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Hypoglycemia or low blood sugar level can be a side effect of the medicines that are taken to control diabetes. One may experience a drop in their blood sugar if they are taking the following medications:

  • Insulin
  • Glyburide (Micronase)
  • Glipizide (Glucotrol)
  • Glimepiride (Amaryl)
  • Repaglinide (Prandin)
  • Nateglinide (Starlix)
  • Chlorpropamide (Diabinese)
  • Tolazamide (Tolinase)
  • Acetohexamide (Dymelor)
  • Tolbutamide (Orinase)

Diabetes makes the blood sugar rise which can affect health. Even if a doctor prescribed these medicines to lower your blood sugar level, sometimes, if a diabetic is sensitive to medications, their blood sugar tends to fall below normal limit i.e. below 70 mg/dl.  This can be very dangerous as it can cause accidents, injuries, coma or even death.

When blood sugar level drops, one may experience:

  • Fatigue or weakness
  • Shivers
  • Sweating
  • Hunger
  • Headache
  • Anxiety
  • Irritability
  • Dizziness
  • Blurry vision

You may also feel faint, have a seizure or go into a coma if your blood sugar falls too low. To avoid this make sure you:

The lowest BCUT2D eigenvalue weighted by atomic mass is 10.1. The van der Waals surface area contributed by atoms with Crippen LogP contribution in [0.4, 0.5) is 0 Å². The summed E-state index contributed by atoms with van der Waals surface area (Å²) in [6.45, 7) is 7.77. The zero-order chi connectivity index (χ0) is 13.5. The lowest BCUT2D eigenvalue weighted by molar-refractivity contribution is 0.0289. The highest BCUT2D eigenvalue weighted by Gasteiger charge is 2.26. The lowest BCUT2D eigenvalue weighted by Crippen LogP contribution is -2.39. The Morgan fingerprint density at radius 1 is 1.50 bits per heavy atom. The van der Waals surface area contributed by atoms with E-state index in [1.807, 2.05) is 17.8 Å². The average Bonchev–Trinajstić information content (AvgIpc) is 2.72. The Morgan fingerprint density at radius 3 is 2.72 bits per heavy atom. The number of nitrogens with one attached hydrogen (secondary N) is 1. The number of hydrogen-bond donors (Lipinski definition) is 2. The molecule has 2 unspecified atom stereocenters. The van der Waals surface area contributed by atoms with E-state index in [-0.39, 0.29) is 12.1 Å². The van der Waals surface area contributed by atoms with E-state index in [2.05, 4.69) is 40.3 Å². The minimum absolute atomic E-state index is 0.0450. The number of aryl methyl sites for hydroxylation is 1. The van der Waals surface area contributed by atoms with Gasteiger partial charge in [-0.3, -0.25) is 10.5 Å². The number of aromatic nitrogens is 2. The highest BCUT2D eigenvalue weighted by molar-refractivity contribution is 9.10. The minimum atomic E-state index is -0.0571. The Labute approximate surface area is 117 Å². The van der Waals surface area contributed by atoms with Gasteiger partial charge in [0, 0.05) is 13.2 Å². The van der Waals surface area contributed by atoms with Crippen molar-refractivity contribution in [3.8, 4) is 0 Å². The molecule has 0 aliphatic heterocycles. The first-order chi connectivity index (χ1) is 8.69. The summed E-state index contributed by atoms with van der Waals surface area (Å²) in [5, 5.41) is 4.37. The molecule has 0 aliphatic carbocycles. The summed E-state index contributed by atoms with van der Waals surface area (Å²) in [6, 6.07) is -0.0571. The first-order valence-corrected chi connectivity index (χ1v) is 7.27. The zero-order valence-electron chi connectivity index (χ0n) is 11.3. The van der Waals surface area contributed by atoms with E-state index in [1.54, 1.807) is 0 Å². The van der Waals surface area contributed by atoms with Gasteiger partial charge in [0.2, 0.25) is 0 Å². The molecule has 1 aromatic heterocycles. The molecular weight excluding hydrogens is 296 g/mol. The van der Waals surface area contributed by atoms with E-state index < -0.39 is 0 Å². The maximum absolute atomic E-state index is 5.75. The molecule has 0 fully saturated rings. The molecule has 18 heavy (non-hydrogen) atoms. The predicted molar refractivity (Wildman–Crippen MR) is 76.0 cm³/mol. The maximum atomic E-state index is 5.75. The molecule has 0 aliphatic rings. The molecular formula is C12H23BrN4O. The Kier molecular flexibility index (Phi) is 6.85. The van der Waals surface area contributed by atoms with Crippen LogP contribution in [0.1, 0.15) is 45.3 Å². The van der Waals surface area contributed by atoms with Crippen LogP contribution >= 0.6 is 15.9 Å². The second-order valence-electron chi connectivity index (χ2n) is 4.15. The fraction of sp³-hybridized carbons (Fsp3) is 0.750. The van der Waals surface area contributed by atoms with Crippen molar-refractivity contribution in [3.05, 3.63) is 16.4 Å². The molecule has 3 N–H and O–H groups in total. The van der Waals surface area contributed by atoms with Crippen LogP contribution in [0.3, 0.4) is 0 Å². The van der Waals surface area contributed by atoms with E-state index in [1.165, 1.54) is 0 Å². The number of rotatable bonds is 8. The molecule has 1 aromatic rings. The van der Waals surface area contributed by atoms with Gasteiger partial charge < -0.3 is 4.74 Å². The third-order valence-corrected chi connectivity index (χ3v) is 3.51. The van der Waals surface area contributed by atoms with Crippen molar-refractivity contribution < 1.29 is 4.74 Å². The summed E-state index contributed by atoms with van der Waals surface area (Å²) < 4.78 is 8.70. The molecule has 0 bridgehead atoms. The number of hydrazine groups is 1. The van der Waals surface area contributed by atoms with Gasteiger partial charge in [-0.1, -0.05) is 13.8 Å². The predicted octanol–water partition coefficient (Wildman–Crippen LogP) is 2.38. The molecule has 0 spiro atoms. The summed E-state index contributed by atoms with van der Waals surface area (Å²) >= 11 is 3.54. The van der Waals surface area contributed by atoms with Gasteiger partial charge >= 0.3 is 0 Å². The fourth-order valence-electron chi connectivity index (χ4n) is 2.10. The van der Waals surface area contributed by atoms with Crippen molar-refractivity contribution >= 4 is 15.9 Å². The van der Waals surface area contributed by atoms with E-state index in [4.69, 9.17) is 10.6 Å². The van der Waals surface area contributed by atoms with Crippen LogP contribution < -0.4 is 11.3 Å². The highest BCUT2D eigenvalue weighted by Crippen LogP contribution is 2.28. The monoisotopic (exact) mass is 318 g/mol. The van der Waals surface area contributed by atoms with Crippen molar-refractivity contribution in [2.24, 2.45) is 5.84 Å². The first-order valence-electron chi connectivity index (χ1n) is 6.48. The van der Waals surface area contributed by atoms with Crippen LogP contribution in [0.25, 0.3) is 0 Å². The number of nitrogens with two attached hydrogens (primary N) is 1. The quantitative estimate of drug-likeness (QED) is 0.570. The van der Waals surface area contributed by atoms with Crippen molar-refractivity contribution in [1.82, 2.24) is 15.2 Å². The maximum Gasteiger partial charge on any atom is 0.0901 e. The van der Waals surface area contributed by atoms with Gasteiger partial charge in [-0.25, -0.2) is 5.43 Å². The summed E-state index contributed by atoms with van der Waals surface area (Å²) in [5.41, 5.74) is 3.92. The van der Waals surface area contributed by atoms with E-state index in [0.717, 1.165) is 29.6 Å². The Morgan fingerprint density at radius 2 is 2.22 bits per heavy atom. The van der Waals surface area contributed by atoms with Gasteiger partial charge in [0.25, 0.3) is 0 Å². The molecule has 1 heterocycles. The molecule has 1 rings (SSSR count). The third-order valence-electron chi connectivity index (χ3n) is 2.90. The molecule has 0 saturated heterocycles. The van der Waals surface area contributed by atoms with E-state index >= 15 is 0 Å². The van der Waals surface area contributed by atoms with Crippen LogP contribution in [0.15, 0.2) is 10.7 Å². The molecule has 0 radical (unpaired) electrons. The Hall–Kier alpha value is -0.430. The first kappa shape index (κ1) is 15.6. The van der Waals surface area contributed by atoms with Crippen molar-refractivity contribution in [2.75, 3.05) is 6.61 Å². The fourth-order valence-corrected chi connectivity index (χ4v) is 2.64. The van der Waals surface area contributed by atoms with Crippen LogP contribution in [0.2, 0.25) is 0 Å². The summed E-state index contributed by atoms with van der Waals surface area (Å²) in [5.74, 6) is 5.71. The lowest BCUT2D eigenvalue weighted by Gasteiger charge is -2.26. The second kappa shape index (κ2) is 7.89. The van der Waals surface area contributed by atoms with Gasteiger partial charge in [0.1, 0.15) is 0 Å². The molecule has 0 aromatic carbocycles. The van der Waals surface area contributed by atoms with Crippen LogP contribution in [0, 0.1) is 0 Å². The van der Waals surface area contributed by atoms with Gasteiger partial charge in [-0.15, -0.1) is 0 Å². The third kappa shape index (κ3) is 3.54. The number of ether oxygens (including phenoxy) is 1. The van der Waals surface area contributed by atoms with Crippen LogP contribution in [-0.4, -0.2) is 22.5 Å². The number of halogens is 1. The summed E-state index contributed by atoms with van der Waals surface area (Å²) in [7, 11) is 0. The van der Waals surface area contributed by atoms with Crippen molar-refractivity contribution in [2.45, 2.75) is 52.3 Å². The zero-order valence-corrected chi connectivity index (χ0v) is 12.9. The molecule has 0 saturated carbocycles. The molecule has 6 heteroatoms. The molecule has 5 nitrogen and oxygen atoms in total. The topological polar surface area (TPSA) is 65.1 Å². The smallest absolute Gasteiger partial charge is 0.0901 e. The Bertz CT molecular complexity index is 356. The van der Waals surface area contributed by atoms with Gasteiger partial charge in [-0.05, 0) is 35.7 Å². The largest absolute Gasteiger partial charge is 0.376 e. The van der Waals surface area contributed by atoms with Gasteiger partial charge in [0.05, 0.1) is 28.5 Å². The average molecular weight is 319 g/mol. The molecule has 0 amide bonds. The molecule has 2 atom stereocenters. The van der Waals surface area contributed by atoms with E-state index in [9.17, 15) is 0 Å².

• Take your medications or insulin on time.
  • Take the right doses of your medication or insulin.
  • Do not increase or decrease the dose of your medicines without consulting with your doctor first.
  • Eat enough food after you have taken your medication or insulin.
  • Do not skip meals.
  • Do not wait too long to eat after you have taken your medications.
  • Do not exercise too much or at a time that is unusual for you.
  • Adjust your insulin dose before you begin to exercise.
  •  Do not drink alcohol.

If you experience any of the symptoms of low blood sugar, talk to your doctor as soon as possible. Also, ask your doctor about a bedtime snack to prevent your blood sugar from dropping while you are asleep.